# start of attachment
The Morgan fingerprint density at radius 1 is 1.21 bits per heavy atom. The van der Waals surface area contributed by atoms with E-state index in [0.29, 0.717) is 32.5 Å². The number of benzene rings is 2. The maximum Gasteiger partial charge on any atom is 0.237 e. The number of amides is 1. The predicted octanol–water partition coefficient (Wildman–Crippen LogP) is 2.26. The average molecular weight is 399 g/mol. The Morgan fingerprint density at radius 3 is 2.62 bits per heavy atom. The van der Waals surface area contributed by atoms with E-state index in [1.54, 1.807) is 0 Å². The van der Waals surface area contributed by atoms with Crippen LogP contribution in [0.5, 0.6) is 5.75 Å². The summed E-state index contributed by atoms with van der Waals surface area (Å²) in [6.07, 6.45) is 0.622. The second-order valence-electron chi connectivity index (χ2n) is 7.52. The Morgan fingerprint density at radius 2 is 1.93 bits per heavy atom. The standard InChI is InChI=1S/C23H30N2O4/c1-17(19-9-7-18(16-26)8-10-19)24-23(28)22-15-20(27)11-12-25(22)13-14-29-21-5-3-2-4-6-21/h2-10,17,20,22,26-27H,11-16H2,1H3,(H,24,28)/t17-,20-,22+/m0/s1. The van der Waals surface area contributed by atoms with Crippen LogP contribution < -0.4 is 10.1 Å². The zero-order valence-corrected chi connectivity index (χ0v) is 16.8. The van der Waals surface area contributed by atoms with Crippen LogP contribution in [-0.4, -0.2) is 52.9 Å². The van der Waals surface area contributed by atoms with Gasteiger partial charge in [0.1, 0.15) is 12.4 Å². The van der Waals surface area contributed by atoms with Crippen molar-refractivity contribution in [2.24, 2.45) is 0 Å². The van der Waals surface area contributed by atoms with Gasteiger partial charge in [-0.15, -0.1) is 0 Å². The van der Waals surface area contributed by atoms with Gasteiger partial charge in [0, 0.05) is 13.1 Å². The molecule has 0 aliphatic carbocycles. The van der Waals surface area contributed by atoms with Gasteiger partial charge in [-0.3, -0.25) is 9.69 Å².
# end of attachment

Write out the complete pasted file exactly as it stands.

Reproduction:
The Morgan fingerprint density at radius 1 is 1.21 bits per heavy atom. The van der Waals surface area contributed by atoms with E-state index in [0.29, 0.717) is 32.5 Å². The number of benzene rings is 2. The maximum Gasteiger partial charge on any atom is 0.237 e. The number of amides is 1. The predicted octanol–water partition coefficient (Wildman–Crippen LogP) is 2.26. The average molecular weight is 399 g/mol. The Morgan fingerprint density at radius 3 is 2.62 bits per heavy atom. The van der Waals surface area contributed by atoms with E-state index in [1.54, 1.807) is 0 Å². The van der Waals surface area contributed by atoms with Crippen LogP contribution in [0.5, 0.6) is 5.75 Å². The summed E-state index contributed by atoms with van der Waals surface area (Å²) in [6.07, 6.45) is 0.622. The second-order valence-electron chi connectivity index (χ2n) is 7.52. The Morgan fingerprint density at radius 2 is 1.93 bits per heavy atom. The standard InChI is InChI=1S/C23H30N2O4/c1-17(19-9-7-18(16-26)8-10-19)24-23(28)22-15-20(27)11-12-25(22)13-14-29-21-5-3-2-4-6-21/h2-10,17,20,22,26-27H,11-16H2,1H3,(H,24,28)/t17-,20-,22+/m0/s1. The van der Waals surface area contributed by atoms with Crippen LogP contribution < -0.4 is 10.1 Å². The zero-order valence-corrected chi connectivity index (χ0v) is 16.8. The van der Waals surface area contributed by atoms with Crippen LogP contribution in [-0.4, -0.2) is 52.9 Å². The van der Waals surface area contributed by atoms with Gasteiger partial charge in [0.1, 0.15) is 12.4 Å². The van der Waals surface area contributed by atoms with Crippen molar-refractivity contribution in [2.24, 2.45) is 0 Å². The van der Waals surface area contributed by atoms with Gasteiger partial charge in [-0.15, -0.1) is 0 Å². The van der Waals surface area contributed by atoms with Gasteiger partial charge in [0, 0.05) is 13.1 Å². The molecule has 0 aliphatic carbocycles. The van der Waals surface area contributed by atoms with Gasteiger partial charge in [-0.3, -0.25) is 9.69 Å².